Around 60 people attended a public meeting in Carrickfergus Town Hall about a proposed ‘conscience clause’ bill at the Assembly.
They heard DUP MLA Paul Givan explain the reasons for bringing forward the Private Member’s Bill.
He spoke about the specifics of the proposed legislation and what it would mean in practice.
Mr Givan emphasised that he is willing to work with others to try and find a way to ensure that the rights of those of faith can be protected.
The Antrim Street audience was told by Mid and East Antrim Councillor Gordon Lyons of the need for legislative change, citing the Equality Commission’s action against Ashers Bakery over its refusal to make a cake with a slogan supporting gay marriage and the experience of faith-based adoption agencies.
He highlighted the example of how a “reasonable amendment clause” had worked in Canada and how Lady Hale, deputy president of the UK Supreme Court, has said that the law has not yet found a way to strike a reasonable balance between competing rights.
Speaking to the Times after last Thursday’s meeting, Mr Lyons said: “We have been overwhelmed by the many letters and emails of support from those who were unable to be at the meeting and there is obviously great interest in the proposed bill.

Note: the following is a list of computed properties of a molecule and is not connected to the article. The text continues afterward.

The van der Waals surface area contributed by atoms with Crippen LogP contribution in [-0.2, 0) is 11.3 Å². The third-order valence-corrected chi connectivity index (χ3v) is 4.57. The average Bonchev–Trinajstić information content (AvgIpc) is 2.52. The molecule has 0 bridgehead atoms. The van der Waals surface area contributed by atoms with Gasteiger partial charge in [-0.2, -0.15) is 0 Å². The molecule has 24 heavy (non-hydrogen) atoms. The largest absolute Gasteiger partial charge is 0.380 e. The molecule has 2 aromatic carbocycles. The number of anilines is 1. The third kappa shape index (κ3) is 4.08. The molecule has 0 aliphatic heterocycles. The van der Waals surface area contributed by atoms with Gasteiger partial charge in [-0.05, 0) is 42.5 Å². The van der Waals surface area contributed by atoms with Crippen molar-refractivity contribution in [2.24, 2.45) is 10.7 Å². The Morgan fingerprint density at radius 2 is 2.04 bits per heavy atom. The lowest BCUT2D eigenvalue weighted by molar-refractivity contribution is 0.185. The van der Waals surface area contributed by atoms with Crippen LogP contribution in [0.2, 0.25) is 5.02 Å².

“Many people were asking questions about exactly what the legislation should look like but there was agreement that action needed to be taken to ensure that a case like Ashers would not end up in the courts again.
“Essentially this debate is about the kind of society we live in. Do we want to live in one in which people have to make a choice between continuing in their business or profession or following their conscience? That does not sound like a pluralist or liberal society.
“I do not want to live in a community where all have to conform to the same thoughts and ideals, but rather I want to live in one where there is space for difference. That is what this legislation is about.” Consultation on the proposal closed on Friday and responses are now being considered. Sinn Fein has indicated it will block the bill via a petition of concern. However, two of the main churches have indicated their interest in developing legislation around the issue, as Mr Lyons explained.
“The recent support from the Roman Catholic church and Presbyterian Church in Ireland for the concept of reasonable accommodation is welcome and Paul will be working to see what changes are necessary to make this bill better,” said Mr Lyons.